The Age businessman David Taylor with racehorse Black Caviar. Supplied image filed 18th Jan 2012

David Taylor reckons Black Caviar, even with her astonishing success, has just been the icing on the cake.

People scratch their heads when businessman David Taylor tells them he works a nine-to-five job.

After all, why would a co-owner of legendary racehorse Black Caviar even need to work?

''Everyone thinks that we've made an absolute fortune out of Black Caviar,'' Taylor said. ''The whole idea at the time of buying the horse was to have a lunch, entertain our friends and have a good time. The way it's gone, that's very, very much the case - we've had up to 150 people at a race meeting, we entertain for lunch and dinner, we take them out afterwards.

Retirement wasn't stimulating enough for David Taylor, who founded business KristalBond two years ago.

Retirement wasn't stimulating enough for Taylor, who founded business KristalBond two years ago. Photo: Mal Fairclough

''So, we've had a great time and that's what it's all about, not necessarily making money.''

Taylor and his wife Jill invested $35,000 in Black Caviar to co-own the mare with four other couples whom Taylor has known for years.

The phenomenal success of Black Caviar - she has won $6.4 million in career prizemoney - is just the icing on the cake for this businessman with the Midas touch.

Taylor made his name in real estate. He went from sales manager to owner of the now obsolete agency BS Howell, where he built up the business from one office to six.

He eventually sold the company and opened a new company, trading as Barry Plant, which he built up to four offices.

In 36 years in real estate, he has auctioned more than 3000 properties and through each of his offices, privately sold thousands of homes.

Such was his success, he retired at age 45 while retaining ownership of the business.

Taylor did everything on the retirement checklist: renovated, golfed, sailed, lunched. But after three years, it turned out retirement just wasn't stimulating enough.

''I coined a new phrase: 'All leisure is no pleasure','' he said. ''I decided I would never retire again.''

He returned to real estate, but felt a desire to do something that would make a difference.

''Whilst real estate was wonderful to me and it is a necessary thing for the public to have that service, it really doesn't add any value,'' Taylor said. ''So, I was always looking around for something I could do that would add value.''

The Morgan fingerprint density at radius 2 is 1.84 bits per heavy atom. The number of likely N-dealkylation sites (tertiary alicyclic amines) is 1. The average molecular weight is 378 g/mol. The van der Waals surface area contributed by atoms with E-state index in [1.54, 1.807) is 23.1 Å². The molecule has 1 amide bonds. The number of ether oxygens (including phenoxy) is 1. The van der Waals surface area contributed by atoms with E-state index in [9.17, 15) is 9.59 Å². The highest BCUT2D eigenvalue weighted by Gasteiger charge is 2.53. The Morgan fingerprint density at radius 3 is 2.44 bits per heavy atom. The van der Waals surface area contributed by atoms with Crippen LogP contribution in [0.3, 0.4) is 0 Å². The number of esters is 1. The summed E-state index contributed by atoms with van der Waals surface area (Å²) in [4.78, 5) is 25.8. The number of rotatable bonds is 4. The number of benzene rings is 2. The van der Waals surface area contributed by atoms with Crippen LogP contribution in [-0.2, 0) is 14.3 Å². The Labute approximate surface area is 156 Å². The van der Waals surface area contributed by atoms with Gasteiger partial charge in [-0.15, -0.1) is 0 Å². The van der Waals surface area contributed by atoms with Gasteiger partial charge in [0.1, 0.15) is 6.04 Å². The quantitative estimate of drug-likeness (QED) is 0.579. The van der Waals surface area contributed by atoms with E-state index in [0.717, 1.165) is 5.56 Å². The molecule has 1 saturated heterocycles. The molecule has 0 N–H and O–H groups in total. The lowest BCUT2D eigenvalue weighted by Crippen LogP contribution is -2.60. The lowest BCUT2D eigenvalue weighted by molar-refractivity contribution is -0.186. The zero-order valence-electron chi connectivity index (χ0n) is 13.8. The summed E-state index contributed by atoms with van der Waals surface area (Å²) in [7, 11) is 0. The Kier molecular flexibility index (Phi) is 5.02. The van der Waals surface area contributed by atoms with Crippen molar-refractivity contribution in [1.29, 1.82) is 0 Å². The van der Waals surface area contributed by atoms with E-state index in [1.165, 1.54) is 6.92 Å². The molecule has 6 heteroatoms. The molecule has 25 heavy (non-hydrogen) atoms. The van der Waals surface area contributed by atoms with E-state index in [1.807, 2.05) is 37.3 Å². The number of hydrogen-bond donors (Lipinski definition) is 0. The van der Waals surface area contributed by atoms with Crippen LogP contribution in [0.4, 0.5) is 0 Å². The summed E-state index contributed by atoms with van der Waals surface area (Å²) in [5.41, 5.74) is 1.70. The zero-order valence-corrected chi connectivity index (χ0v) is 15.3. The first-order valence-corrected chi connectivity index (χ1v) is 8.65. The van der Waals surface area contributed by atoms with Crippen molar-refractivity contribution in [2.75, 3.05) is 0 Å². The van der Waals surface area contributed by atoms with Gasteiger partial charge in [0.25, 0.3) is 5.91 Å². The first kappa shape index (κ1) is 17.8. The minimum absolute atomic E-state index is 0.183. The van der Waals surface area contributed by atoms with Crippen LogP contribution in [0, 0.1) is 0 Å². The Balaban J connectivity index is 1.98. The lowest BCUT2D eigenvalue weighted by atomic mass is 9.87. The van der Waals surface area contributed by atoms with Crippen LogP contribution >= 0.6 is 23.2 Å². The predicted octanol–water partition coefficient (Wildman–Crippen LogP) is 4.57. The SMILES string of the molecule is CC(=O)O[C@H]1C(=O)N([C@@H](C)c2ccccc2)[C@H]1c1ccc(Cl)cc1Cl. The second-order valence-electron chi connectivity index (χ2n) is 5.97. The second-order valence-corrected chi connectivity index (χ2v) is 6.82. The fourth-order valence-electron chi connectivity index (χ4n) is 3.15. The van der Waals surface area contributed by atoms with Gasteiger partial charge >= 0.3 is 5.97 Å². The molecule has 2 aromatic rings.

Two years ago he founded KristalBond, a business that shares the name of the window coating that reduces summer temperatures by 10 degrees, shuts out UV rays and increases winter temperatures by up to 30 per cent.

''When I first looked at [KristalBond], it was coming towards the end of the drought and there was a lot of talk about what energy costs are doing,'' Taylor said.

''Some people in Sydney had the rights to it but had done nothing with it. They wanted to offload it, so I decided to get involved.

''It's a feel-good product. You're making people's lives more comfortable, you're saving them money on energy costs and you're limiting carbon emissions and therefore contributing to the environment.''

In the past 18 months, KristalBond has been applied to windows in more than 500 homes and commercial properties in Melbourne. The service costs between $2100 and $2500 for the average three-bedroom house.

There are currently six employees at KristalBond's Melbourne office. In the future, Taylor hopes to open up to 180 franchise offices with the help of a further six master franchisees.

While the future holds the promise of franchising opportunities and plans to expand KristalBond's range of energy-saving products, there are solid challenges.

There are no government subsidies for window-coating products such as KristalBond. And, with the federal government phasing out its credit scheme for solar panels, KristalBond is unlikely to attract any similar subsidies in the foreseeable future.

Add to this a continuing slump in consumer discretionary spending and you've got a tricky market.

But Taylor is sure that, like his phenomenal racehorse, his company will go the distance. ''We're very confident that, despite the economy, once we start franchising it around Australia and New Zealand, which is the intent, we'll get a very sizeable slice of the market,'' he said.

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